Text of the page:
To me, catching a fish on the fly is somehow just that bit more satisfying. Catching a big fish on the fly is one helluva experience. The take followed by the blistering runs and then the insane bends in the rod are pretty much enough to keep me coming back for more. Not forgetting the joys of fly casting, watching your fly unfold perfectly, the slow strip in anticipation of a tug and then the sound of the drag clicker going crazy. I could go on, and I will.
In preparation for the big trip to Exmouth in Western Australia, we found ourselves trying to get the hang of fly fishing for biggins and working on casting accuracy at a fresh water sport fishing joint which stocks huge fish and perhaps the only place in Singapore where it is possible to properly test our newly acquired equipment on sizeable fishes which fight hard.
The tricks to catching a fish on fly here at Fishing Paradise at Orto are distance and lots of bread. Yup. Bread.
It begins with chumming the water with bread (some or many may disagree with this way of fishing but I don’t think there’s anything wrong since the fish are all stocked to begin with. The debate only really starts when wild fish are involved).
Once the surface starts to boil, you make a cast beyond the boil, usually 70/80ft away (sometimes closer) and SLOWLY strip your fly back. Sometimes so slow it is almost stationary. The anticipation is nerve wrecking I swear. If you want to target specific fish like the Pacu, distance is essential. Basically, in order to maximise your chances of catching anything other than the Patin (iridescent shark), a long cast must be made beyond the boil. This is because when the fishes gather around the chum, it is usually the Patin(s) that are closest and when they feed, they slap their tails. This usually means no other fish in a 5ft radius.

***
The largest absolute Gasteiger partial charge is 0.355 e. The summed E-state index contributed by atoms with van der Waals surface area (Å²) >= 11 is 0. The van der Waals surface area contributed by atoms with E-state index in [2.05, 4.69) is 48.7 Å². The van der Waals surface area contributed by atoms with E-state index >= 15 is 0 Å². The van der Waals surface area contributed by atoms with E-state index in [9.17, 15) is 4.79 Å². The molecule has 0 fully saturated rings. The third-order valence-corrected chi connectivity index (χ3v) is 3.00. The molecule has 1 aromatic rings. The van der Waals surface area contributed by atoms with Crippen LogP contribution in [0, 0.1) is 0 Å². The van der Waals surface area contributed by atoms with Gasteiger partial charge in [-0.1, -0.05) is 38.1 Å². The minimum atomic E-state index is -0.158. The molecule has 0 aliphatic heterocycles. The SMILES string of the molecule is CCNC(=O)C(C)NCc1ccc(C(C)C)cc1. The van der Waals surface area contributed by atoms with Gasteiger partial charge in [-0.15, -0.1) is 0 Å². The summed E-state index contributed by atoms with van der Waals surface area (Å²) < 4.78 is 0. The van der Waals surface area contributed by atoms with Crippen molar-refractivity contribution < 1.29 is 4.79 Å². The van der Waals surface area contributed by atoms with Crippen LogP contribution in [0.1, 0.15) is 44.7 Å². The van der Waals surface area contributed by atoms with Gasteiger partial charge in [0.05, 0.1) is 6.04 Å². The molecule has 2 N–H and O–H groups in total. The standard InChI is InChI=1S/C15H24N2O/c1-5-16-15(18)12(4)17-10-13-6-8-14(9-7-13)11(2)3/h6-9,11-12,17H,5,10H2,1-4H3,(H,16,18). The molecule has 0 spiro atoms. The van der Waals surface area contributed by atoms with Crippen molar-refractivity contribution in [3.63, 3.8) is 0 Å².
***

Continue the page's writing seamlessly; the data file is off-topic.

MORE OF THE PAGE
The flies used are tied with rabbit zonkers in various colours to imitate soggy bread. Lol. So therefore, anything but not limited to white or brown, will work. In fact anything from red to black will also do the trick. It does not necessarily have to be zonker though. I’ve used sculpting fibre in Tan colour and it worked perfectly fine. Just make sure it has plenty of volume and a slight tail at the back to impart some action.
Streamers work well too. So do wooly buggers and baitfish patterns. On occasions, you’d be able to get the Pacus and Chao Praya Catfishes on blind casts with bigger profile streamers on an Intermediate line.
A rod between 5-8 weight and being able to cast anything over 70ft would be ideal. I think a 6 weight is just nice and an 8 weight is pretty much a safe bet. Sometimes I use a 10 weight just for fun. Superb line management will come in handy too for those blistering first runs and therefore a good amount of backing is a definite must, lest you lose those fly lines.
Tackle Used and Tested
- TFO Mangrove 8 wt
- TFO BVK 8 wt
- Sage XP 6 wt
- Loop Opti Stream 5 wt
- Sage Salt 9 wt
- Scott Meridian 10 wt
- Nautilus CCFX 2
- Lamson Liquid
- Allen Kraken
- Allen Alpha